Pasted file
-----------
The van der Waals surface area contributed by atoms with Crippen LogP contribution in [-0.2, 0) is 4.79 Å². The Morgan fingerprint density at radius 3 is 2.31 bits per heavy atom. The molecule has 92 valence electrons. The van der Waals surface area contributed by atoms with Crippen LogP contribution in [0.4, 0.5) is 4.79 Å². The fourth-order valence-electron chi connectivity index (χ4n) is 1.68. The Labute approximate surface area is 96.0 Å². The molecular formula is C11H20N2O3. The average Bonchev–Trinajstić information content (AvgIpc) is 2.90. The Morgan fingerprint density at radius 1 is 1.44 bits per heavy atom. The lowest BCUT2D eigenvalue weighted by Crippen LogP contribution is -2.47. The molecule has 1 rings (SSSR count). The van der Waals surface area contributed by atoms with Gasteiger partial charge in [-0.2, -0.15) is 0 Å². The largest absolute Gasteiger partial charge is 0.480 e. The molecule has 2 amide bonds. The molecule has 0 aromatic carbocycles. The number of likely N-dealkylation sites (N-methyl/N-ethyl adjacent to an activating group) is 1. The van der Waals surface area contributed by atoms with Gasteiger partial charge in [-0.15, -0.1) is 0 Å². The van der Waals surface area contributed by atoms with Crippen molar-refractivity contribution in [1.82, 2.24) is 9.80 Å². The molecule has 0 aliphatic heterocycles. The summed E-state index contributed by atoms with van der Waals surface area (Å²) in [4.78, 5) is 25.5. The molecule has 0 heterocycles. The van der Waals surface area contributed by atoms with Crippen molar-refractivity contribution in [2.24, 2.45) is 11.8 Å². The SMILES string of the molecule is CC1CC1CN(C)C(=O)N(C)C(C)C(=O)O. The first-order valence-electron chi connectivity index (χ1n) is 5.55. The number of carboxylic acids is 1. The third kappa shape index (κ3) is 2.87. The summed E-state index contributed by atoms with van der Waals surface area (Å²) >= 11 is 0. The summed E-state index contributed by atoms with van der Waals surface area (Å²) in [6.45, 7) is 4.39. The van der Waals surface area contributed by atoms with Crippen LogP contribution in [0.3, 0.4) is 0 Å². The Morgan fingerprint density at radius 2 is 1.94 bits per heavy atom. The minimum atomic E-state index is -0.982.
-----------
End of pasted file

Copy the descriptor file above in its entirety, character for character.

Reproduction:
The van der Waals surface area contributed by atoms with Crippen LogP contribution in [-0.2, 0) is 4.79 Å². The Morgan fingerprint density at radius 3 is 2.31 bits per heavy atom. The molecule has 92 valence electrons. The van der Waals surface area contributed by atoms with Crippen LogP contribution in [0.4, 0.5) is 4.79 Å². The fourth-order valence-electron chi connectivity index (χ4n) is 1.68. The Labute approximate surface area is 96.0 Å². The molecular formula is C11H20N2O3. The average Bonchev–Trinajstić information content (AvgIpc) is 2.90. The Morgan fingerprint density at radius 1 is 1.44 bits per heavy atom. The lowest BCUT2D eigenvalue weighted by Crippen LogP contribution is -2.47. The molecule has 1 rings (SSSR count). The van der Waals surface area contributed by atoms with Gasteiger partial charge in [-0.2, -0.15) is 0 Å². The largest absolute Gasteiger partial charge is 0.480 e. The molecule has 2 amide bonds. The molecule has 0 aromatic carbocycles. The number of likely N-dealkylation sites (N-methyl/N-ethyl adjacent to an activating group) is 1. The van der Waals surface area contributed by atoms with Gasteiger partial charge in [-0.15, -0.1) is 0 Å². The van der Waals surface area contributed by atoms with Crippen molar-refractivity contribution in [1.82, 2.24) is 9.80 Å². The molecule has 0 aliphatic heterocycles. The summed E-state index contributed by atoms with van der Waals surface area (Å²) in [4.78, 5) is 25.5. The molecule has 0 heterocycles. The van der Waals surface area contributed by atoms with Crippen molar-refractivity contribution in [2.24, 2.45) is 11.8 Å². The SMILES string of the molecule is CC1CC1CN(C)C(=O)N(C)C(C)C(=O)O. The first-order valence-electron chi connectivity index (χ1n) is 5.55. The number of carboxylic acids is 1. The third kappa shape index (κ3) is 2.87. The summed E-state index contributed by atoms with van der Waals surface area (Å²) >= 11 is 0. The summed E-state index contributed by atoms with van der Waals surface area (Å²) in [6.45, 7) is 4.39. The van der Waals surface area contributed by atoms with Crippen LogP contribution in [0.3, 0.4) is 0 Å². The Morgan fingerprint density at radius 2 is 1.94 bits per heavy atom. The minimum atomic E-state index is -0.982.